I am not the way, the truth or the light

I was going to write something about the depressing aftermath of the Tory budget and my anger at smug, lying millionaires telling single mothers et al that we’re all in this together, but my anger is very real, increases with every second I spend thinking about the confidence tricksters who lead us and it gets in the way to such an extent that the results are barely coherent. So instead, a small hymn to spiritual values.

A couple of years back, I speculated about a possible career change and thought it might be interesting to become a guru. I was quite open about it, logged it all in a blog, did a sort of cost-benefit analysis of its viability and even sketched out the specific type of guru genome I had in mind. Non-religious, but tolerant of all faiths, except those requiring human sacrifices; rural rather than urban (depending on the wi-fi coverage); tolerant of chanting and singing, as long as it didn’t happen when there was football on TV – all very commonsensical, reasonable modes of being.

I didn’t fool myself into thinking I could just sit around and be worshipped, or watch my followers worshipping something or somebody else. Worship was only an optional extra. No, I knew I’d have to give a little as well as take as much as I could. So I’d respect the archetype and give my followers access to some inner truth. But, as the archetype demands, it would be a completely arbitrary, relative truth, as meaningless as all the others. Thus I hit on the not-quite-mantra of ‘The sweetness of the butterfly drowns daily in the morning’s echoes’. And, if any of the followers were still troubled, I’d offer them the additional nostrum ‘Feel the swan in your blood’.

I decided too that, if they really expected me to say stuff, I’d do it in parables. So we’d sit around outside (or, from September to May, since this is Aberdeen, inside) the hut, and I’d say something like:

A pregnant woman walked into a baker’s shop and asked if he had a bun in his oven. The baker, who was a kind man, looked at her and said, ‘I have many buns in my oven, along with numerous varieties of cake and countless loaves of bread’.

‘And do you deliver this bounty?’ asked the woman.

‘Indeed,’ replied the baker. ‘I have a white van and travel to towns and villages and back again, unloading its goodness into people’s homes and lives.’

‘And does it taste as good as it smells?’ asked the woman.

‘Alas,’ replied the baker, ‘that I cannot say, for I am wheat intolerant.’

The woman smiled and laid on the counter a small white hanky, edged with Nottingham lace.

The baker unwrapped it to find, inside, the tail feathers of a wren.

‘Bless you,’ he said to the woman.

But she was gone.

That sort of thing was easy but other aspects of the calling might be less so. For example, I spent quite a while trying to devise sentences in which I could include the plural of the word ‘sect’ in such a way that it might be misunderstood or misheard by the followers and consequently lead to more mundane satisfactions to counteract the potentially oppressive excesses of spirituality.

Sadly, though, the anticipated allegiance of gullible humans whose lives were empty enough to seek the comforts of the void I was offering didn’t materialise. I did try articulating the not-quite-mantra at one or two dinner parties but it was met with either ribald merriment or the discreet handing over of business cards by psychiatrists or more successful gurus. I can only think that my gurudom was yet another victim of the credit squeeze and the oppressions of Mammon. (See? We’re back to that.) Never mind, even though our British masters are only intent on accumulating wealth, on the other side of the Atlantic the various millionaires aspiring to lead the Western world place their respective spiritual – and overwhelmingly Christian – values above material ones. It’s a reassuring picture..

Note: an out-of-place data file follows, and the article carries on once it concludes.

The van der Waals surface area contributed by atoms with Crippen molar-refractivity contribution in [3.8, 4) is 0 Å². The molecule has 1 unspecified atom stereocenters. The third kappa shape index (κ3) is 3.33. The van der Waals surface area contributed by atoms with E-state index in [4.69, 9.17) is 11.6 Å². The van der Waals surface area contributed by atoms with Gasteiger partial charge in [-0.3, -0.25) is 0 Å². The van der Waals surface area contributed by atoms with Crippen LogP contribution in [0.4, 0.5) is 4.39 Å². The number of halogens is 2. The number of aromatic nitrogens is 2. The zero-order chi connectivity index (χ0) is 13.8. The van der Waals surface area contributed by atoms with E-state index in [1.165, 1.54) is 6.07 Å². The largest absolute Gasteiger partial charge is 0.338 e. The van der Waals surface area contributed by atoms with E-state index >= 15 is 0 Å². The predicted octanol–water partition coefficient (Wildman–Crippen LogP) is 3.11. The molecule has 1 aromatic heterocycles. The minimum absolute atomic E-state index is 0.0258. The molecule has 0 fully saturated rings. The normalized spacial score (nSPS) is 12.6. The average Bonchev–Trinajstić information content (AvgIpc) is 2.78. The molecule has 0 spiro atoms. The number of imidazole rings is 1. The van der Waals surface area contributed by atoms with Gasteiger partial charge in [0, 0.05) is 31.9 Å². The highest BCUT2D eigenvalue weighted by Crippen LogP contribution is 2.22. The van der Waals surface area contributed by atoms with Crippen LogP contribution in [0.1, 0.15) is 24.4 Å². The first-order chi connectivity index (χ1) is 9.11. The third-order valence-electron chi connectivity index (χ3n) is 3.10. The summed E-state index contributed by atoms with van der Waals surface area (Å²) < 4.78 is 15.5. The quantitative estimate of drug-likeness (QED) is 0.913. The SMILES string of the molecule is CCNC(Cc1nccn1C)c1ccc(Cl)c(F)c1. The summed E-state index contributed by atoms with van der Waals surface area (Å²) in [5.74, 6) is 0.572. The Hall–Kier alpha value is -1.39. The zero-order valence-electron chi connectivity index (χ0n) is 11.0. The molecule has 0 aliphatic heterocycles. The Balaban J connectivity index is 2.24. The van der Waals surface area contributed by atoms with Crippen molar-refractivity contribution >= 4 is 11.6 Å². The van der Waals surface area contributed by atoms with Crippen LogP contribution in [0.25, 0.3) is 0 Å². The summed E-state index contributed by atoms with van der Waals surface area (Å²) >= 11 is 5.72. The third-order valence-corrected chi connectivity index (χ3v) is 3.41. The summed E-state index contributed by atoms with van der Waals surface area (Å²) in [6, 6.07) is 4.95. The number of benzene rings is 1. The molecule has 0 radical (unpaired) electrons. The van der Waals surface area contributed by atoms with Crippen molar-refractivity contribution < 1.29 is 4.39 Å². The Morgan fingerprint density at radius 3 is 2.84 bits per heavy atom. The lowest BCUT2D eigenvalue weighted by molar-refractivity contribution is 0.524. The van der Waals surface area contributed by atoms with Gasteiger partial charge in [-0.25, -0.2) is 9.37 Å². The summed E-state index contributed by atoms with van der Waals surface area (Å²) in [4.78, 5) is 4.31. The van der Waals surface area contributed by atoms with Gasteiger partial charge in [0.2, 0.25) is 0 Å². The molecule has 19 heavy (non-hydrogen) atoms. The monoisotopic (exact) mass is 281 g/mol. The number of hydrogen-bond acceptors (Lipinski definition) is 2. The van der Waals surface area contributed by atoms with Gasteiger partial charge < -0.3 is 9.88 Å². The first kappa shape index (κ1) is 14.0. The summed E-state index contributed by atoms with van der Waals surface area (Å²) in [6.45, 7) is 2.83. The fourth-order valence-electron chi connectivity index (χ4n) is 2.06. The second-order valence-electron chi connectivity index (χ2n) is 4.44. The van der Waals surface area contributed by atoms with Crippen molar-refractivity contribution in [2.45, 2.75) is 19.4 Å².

In case you don’t know, MMORPGs are Massively Multiplayer Online Role-Playing Games. And I think they’re fun. They call for the same sort of commitment readers make when they get involved in a story and suspend disbelief, feeling the fictional characters to be at least as real as they are themselves. My novella, Alternative Dimension, is about the attractions and the dangers of playing games and entering a virtual reality. For me, being part of a fantastical online community was a source of humour, a chance to indulge in some gentle satire, as well as a place where I met and got to know people I’d never have come across otherwise.

People are surprisingly unguarded there, revealing intimate secrets to others, even though they’re only interacting with an avatar and they have no idea of who the person behind it is. The risks in that are obvious, and the whole business of grooming and manipulation is very sinister and very real. And, of course, as someone unloads their childhood traumas onto you, you’ve no idea whether they’re true, whether the person’s male, female, Aryan supremacist or Jehovah’s Witness. (It could even be your partner on a laptop in another room – which is an even scarier thought.)

But games are making legitimate claims to be a separate art form in their own right. They’re like movies, they’re like books, but they have dimensions of interactivity which go beyond the traditional. The immersive atmosphere they create, the power of their music, which now has mainstream respectability (the London Philharmonic has recorded several of the best-known themes), the fact that you, as a player, actually inhabit the story and the settings – all of this makes different demands on the creative input of designers but also of players.